Updated: January 2020
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PagePipe is anti-waste and pro-thriftiness about more than just web speed. We don’t like the misuse of any web resources. Conservation and recycling create a better web ecosystem.
Find more time and space from positive optimization side-effects:
- Don’t waste bandwidth.
- Don’t waste server space.
- Don’t waste the user’s time waiting.
- Don’t waste your own time trying to optimize individual files.
“Portable Document Format” PDF is a powerful technology that can produce large, unwieldy files. Bloated PDFs are a big source of wasted resources. PagePipe publishes PDFs at a 150-dpi print resolution. We start with print quality and then optimize for web publication, too.
PDFs are usually created with a desktop, page-layout program at one of three different qualities:
- 72dpi screen resolution with embedded fonts for screen reading.
- 150dpi print resolution for laser printer output on paper.
- 300dpi for press resolution on glossy, magazine-like printing.
PDF quality settings affect web user experience. Those UX factors include:
- Download time.
- Offline printing time.
- On-screen visual quality.
Our PDFs are 11 x 7 inches horizontal (landscape format) for screen reading and for printing on letter-size paper. That is 1099 x 699 pixels. A computer viewing screen can be much larger than that. A PDF reader utility may use a best fit to fill the entire screen.
For example, a common 19″ screen size is 1024 x 768 pixels. That makes for a pretty good display of our PDFs. But what if the monitor is larger or set for an even higher-resolution view. Then embedded raster-based images look ugly. Type still holds up well because it’s vectored and stretchy. But our PDF content is full of visuals.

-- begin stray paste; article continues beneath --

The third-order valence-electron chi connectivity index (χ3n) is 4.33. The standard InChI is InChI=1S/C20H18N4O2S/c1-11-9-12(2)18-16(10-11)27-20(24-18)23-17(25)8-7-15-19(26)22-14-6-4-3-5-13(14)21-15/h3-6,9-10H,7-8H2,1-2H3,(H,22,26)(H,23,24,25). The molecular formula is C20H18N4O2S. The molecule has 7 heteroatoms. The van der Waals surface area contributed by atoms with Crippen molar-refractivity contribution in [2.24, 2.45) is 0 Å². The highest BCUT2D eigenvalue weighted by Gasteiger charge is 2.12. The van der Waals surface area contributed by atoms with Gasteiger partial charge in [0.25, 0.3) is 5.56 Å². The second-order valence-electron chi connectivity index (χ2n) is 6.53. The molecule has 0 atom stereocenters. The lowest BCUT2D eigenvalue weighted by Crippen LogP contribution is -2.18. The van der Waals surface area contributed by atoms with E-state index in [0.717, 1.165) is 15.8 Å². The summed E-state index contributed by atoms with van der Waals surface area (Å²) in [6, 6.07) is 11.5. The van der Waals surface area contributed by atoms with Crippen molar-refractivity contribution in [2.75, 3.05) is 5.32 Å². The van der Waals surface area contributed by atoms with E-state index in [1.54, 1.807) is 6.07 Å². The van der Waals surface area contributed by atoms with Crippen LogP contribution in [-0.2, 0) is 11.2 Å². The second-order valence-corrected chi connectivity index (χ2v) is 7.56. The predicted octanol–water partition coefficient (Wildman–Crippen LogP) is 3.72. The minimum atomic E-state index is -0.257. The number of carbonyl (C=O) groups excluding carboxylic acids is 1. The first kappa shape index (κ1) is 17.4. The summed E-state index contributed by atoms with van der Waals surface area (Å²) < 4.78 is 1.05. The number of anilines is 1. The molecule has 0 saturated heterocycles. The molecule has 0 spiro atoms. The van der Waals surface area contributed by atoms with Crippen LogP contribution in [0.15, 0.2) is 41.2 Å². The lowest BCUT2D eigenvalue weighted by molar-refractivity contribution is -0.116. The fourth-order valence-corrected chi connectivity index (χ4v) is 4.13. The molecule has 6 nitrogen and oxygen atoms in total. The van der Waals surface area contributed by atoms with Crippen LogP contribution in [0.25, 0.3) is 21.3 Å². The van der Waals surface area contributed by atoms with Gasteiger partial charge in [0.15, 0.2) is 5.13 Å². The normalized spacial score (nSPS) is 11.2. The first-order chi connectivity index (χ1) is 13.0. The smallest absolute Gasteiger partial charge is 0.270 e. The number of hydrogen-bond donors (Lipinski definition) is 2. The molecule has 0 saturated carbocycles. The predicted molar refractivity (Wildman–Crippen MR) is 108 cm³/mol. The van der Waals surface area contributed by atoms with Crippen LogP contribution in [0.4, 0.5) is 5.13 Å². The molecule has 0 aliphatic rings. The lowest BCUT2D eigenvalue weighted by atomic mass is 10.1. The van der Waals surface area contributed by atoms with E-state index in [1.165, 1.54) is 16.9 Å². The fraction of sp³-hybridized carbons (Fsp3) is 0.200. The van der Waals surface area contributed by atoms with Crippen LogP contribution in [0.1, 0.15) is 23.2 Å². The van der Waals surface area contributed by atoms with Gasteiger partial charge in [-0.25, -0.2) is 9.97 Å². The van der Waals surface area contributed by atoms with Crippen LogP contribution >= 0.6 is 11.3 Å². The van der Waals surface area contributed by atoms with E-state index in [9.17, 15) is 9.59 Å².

Screen resolutions are just too grainy for PagePipe’s design-sensitive audience. We’ve user tested this and they complain about image quality when using 72-dpi, screen-resolution PDFs.
Why? If users read on a large screen, it’s perhaps enlarged by 200 percent or more. This is when image graininess and pixelization starts showing up. Publishing a print-resolution PDF online makes for a more readable, quality format. But it’s still page-weight overkill. There’s that carelessness, again. Things can be better.
Press-quality PDFs are out of the question for us because they’re so heavy. When websites download huge, press-quality PDFs, it’s complete laziness and overkill. A waste! Big downloads happen when print design department’s hands off bloat to their web people. They either don’t know how to optimize or it’s just too much of a hassle. What happens is the user pays the price waiting for long downloads. We call that bad web etiquette. This impoliteness is often overlooked by site builders and owners. They suppose no one will notice – a bad assumption.